Disheveled Regurgitation of Meaning
They meet at the dawn. The dawn shows the brightness of what shall be a cloudy day. But not just any clouds.
These clouds are puffy. White. Lined with silver. Some are tiny, some are massive. But how is there a dawn?
For there is no earth beneath our feet. It is, rather, a road. A road never traveled and yet is full of obstacles.
As the day progresses, so too become apparent the obstacles.
A crack here, a fissure there. Small pebbles abound. But this road is now paved when, before, it was only dirt.
A puddle here, a pothole there. Rocks amass beyond the horizon. Traveling at a slow speed until the dawn finally breaks.
The sun in full view now. A radiant sky, brilliant white clouds still float effortlessly across the sky. Hark, a wind.
A wind has picked up. Nay, not a wind, but only a light breeze. It brushes past my face as she does so carefully with her hands. It is a pleasant breeze, light and cool. It sifts through my hair as the lightest brush ever did.
We travel at a greater speed. The sun has risen to a mid-morning glow, obstacles have grown to rocks and bushes. This road has been mostly smooth thus far, and now is becoming interlaced with larger obstacles. It feels of the springtime.
Noon. The highest point of the sun’s path has heated the crisp, cool morning into a more humid, and sticky feel. The clouds have since the spring dispersed into a clear blue sky. Obstacles are becoming turbulent to the point of nearly unavoidable. Alas, we cannot stop or slow, for the forces of time have caught us in its current.
Early afternoon. The sticky, humid environment has now turned into a very dry and very hot temperature. The breeze has now morphed into more of a wind, but even now, in this heat, the wind does nothing to help. The boulders and thorns are scraping our lower extremities, hands and lips chapped. We seek to avoid the trees, but cannot stop to rest.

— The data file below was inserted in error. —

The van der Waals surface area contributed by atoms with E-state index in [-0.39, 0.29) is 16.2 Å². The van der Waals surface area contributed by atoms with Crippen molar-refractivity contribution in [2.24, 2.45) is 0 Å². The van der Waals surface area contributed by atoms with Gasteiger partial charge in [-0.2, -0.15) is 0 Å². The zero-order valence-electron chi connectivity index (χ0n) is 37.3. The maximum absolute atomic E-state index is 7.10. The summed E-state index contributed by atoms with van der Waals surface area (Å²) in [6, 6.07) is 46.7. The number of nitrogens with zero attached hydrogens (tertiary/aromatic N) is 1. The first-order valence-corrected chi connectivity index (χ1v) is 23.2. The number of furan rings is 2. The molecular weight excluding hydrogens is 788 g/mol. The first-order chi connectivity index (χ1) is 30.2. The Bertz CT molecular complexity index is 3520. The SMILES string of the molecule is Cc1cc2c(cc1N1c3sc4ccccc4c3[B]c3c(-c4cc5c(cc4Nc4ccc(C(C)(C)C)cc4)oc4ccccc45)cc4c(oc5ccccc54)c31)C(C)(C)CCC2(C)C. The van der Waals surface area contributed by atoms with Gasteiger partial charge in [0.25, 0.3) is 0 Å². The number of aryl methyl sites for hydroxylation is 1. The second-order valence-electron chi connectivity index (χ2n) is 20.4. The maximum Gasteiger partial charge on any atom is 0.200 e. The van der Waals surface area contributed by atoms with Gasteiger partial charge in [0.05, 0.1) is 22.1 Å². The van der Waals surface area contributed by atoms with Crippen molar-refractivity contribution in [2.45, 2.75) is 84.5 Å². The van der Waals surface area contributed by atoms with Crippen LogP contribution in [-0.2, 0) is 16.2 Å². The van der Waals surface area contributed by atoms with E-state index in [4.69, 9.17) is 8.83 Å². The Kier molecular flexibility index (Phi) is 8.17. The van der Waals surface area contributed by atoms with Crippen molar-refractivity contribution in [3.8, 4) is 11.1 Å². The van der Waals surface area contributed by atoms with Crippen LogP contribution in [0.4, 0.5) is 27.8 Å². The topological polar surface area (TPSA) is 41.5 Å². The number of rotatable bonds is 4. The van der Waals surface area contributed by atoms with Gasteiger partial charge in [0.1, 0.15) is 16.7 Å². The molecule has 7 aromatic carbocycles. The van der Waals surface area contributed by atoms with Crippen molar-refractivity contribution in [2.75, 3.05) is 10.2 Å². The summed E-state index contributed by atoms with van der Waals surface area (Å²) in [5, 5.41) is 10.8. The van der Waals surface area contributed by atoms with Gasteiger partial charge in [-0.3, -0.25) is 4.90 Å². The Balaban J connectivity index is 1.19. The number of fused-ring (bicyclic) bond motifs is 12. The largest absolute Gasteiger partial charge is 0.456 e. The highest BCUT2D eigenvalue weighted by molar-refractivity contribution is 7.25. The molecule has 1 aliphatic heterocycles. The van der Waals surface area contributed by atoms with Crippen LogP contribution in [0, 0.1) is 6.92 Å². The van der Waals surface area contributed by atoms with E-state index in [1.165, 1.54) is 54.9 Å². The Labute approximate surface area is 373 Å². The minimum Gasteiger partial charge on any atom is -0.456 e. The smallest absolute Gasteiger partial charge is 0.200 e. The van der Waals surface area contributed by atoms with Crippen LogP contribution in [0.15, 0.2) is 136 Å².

Late afternoon has arrived. Our road is no longer a road, but is now packed very much with the thickest brambles, and razor-sharp boulders superior to our height. The obstacles have morphed now into a mountain in the distance. Active, spewing molten lava. The heat has turned unbearable. The sun, still ever present in the sky, has burned our skin. Our feet are so badly cut and chapped, shins and forearms shredded, bleeding and bleeding more with each slash of vegetation. The wind is now very much strong, providing an environment of an oven on this now highly difficult-to-pass road. The sky is turning into a reddish haze, no longer blue as we turn behind us to see.
Dusk has arrived. But the heat is beyond the hottest deserts. The wind is gale force, shredding into our faces with sand and detritus. We try to block the wind, but alas, our skin has burnt and the ashes blow away. Clouds have arrived, torrential in their flooding capabilities. Though our eyes have dried, we still see. Scaling the cliffs of the volcano. Our bones are showing through our shredded shells of former flesh and muscle. I look to her, and she has melted but still climbs with me. Bright purple and radiant blue lightning strike nearby, busting holes into the volcano — through which now pours lava. The sky has darkened, but in the distance, in the direction from which we came, flashes of electrical storms show radical tornadoes in great numbers.
We are at the top of the cliff. We stare into the center of the volcano. Its reddish hue, its yellowish sparks, its blackened patches of obsidian, flow as an eternal river, as an abyss. Yes, here now is the abyss of the flame. The wind, ever so great; the rain, ever so heavy; the heat, ever so maximal. We each take the other’s hand, and now gaze upon our mutilated bodies. Rotted flesh. Empty torso cavities. Thunder is so loud it ripples the abyss of lava.
Ends meet. They meet at the dawn.